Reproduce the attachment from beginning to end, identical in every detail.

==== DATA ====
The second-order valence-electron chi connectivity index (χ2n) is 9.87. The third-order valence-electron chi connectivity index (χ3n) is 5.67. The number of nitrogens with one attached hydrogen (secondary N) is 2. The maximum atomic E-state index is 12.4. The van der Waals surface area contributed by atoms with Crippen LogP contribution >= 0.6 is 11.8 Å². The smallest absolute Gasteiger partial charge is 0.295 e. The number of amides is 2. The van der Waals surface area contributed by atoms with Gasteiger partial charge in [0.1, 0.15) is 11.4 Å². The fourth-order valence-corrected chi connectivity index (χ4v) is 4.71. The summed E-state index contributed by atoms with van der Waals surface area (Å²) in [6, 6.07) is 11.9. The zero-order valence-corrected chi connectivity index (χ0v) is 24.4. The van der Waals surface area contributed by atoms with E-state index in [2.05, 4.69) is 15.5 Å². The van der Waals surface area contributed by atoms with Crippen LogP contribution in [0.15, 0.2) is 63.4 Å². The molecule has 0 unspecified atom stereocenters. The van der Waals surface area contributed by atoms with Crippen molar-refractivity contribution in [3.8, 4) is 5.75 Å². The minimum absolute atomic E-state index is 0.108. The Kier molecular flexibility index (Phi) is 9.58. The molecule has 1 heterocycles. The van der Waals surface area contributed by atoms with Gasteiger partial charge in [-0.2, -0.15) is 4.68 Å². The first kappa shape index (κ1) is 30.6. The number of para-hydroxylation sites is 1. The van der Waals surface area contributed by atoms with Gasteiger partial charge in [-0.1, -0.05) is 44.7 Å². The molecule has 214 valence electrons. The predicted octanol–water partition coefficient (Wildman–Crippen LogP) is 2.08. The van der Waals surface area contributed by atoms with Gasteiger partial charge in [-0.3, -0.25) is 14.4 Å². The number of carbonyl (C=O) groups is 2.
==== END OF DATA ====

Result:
The second-order valence-electron chi connectivity index (χ2n) is 9.87. The third-order valence-electron chi connectivity index (χ3n) is 5.67. The number of nitrogens with one attached hydrogen (secondary N) is 2. The maximum atomic E-state index is 12.4. The van der Waals surface area contributed by atoms with Crippen LogP contribution >= 0.6 is 11.8 Å². The smallest absolute Gasteiger partial charge is 0.295 e. The number of amides is 2. The van der Waals surface area contributed by atoms with Gasteiger partial charge in [0.1, 0.15) is 11.4 Å². The fourth-order valence-corrected chi connectivity index (χ4v) is 4.71. The summed E-state index contributed by atoms with van der Waals surface area (Å²) in [6, 6.07) is 11.9. The zero-order valence-corrected chi connectivity index (χ0v) is 24.4. The van der Waals surface area contributed by atoms with E-state index in [2.05, 4.69) is 15.5 Å². The van der Waals surface area contributed by atoms with Crippen LogP contribution in [0.15, 0.2) is 63.4 Å². The molecule has 0 unspecified atom stereocenters. The van der Waals surface area contributed by atoms with Crippen molar-refractivity contribution in [3.8, 4) is 5.75 Å². The minimum absolute atomic E-state index is 0.108. The Kier molecular flexibility index (Phi) is 9.58. The molecule has 1 heterocycles. The van der Waals surface area contributed by atoms with Gasteiger partial charge in [-0.2, -0.15) is 4.68 Å². The first kappa shape index (κ1) is 30.6. The number of para-hydroxylation sites is 1. The van der Waals surface area contributed by atoms with Gasteiger partial charge in [-0.1, -0.05) is 44.7 Å². The molecule has 214 valence electrons. The predicted octanol–water partition coefficient (Wildman–Crippen LogP) is 2.08. The van der Waals surface area contributed by atoms with Gasteiger partial charge in [-0.3, -0.25) is 14.4 Å². The number of carbonyl (C=O) groups is 2.